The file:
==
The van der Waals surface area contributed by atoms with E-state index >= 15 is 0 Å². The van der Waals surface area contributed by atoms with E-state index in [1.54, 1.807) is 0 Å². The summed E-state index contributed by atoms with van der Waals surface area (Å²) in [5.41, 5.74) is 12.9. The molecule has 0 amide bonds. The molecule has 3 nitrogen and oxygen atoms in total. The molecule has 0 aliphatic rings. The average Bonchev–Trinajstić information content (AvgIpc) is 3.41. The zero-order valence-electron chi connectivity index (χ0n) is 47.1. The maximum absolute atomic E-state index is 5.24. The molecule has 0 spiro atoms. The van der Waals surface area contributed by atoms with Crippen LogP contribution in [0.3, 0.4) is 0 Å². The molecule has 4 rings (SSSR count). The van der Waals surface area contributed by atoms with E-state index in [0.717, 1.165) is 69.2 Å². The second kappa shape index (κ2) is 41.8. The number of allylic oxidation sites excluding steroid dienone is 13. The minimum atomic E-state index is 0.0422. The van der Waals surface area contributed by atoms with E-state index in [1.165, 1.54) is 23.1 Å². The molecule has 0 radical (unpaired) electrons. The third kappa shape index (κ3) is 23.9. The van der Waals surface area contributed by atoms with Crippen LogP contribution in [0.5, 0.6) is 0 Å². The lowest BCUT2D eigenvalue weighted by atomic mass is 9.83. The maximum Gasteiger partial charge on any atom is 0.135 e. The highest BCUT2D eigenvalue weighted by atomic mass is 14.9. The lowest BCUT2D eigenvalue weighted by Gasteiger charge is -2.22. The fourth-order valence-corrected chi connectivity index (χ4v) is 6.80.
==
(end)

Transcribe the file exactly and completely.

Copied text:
The van der Waals surface area contributed by atoms with E-state index >= 15 is 0 Å². The van der Waals surface area contributed by atoms with E-state index in [1.54, 1.807) is 0 Å². The summed E-state index contributed by atoms with van der Waals surface area (Å²) in [5.41, 5.74) is 12.9. The molecule has 0 amide bonds. The molecule has 3 nitrogen and oxygen atoms in total. The molecule has 0 aliphatic rings. The average Bonchev–Trinajstić information content (AvgIpc) is 3.41. The zero-order valence-electron chi connectivity index (χ0n) is 47.1. The maximum absolute atomic E-state index is 5.24. The molecule has 0 spiro atoms. The van der Waals surface area contributed by atoms with Crippen LogP contribution in [0.3, 0.4) is 0 Å². The molecule has 4 rings (SSSR count). The van der Waals surface area contributed by atoms with E-state index in [0.717, 1.165) is 69.2 Å². The second kappa shape index (κ2) is 41.8. The number of allylic oxidation sites excluding steroid dienone is 13. The minimum atomic E-state index is 0.0422. The van der Waals surface area contributed by atoms with E-state index in [1.165, 1.54) is 23.1 Å². The molecule has 0 radical (unpaired) electrons. The third kappa shape index (κ3) is 23.9. The van der Waals surface area contributed by atoms with Crippen LogP contribution in [0.5, 0.6) is 0 Å². The lowest BCUT2D eigenvalue weighted by atomic mass is 9.83. The maximum Gasteiger partial charge on any atom is 0.135 e. The highest BCUT2D eigenvalue weighted by atomic mass is 14.9. The lowest BCUT2D eigenvalue weighted by Gasteiger charge is -2.22. The fourth-order valence-corrected chi connectivity index (χ4v) is 6.80.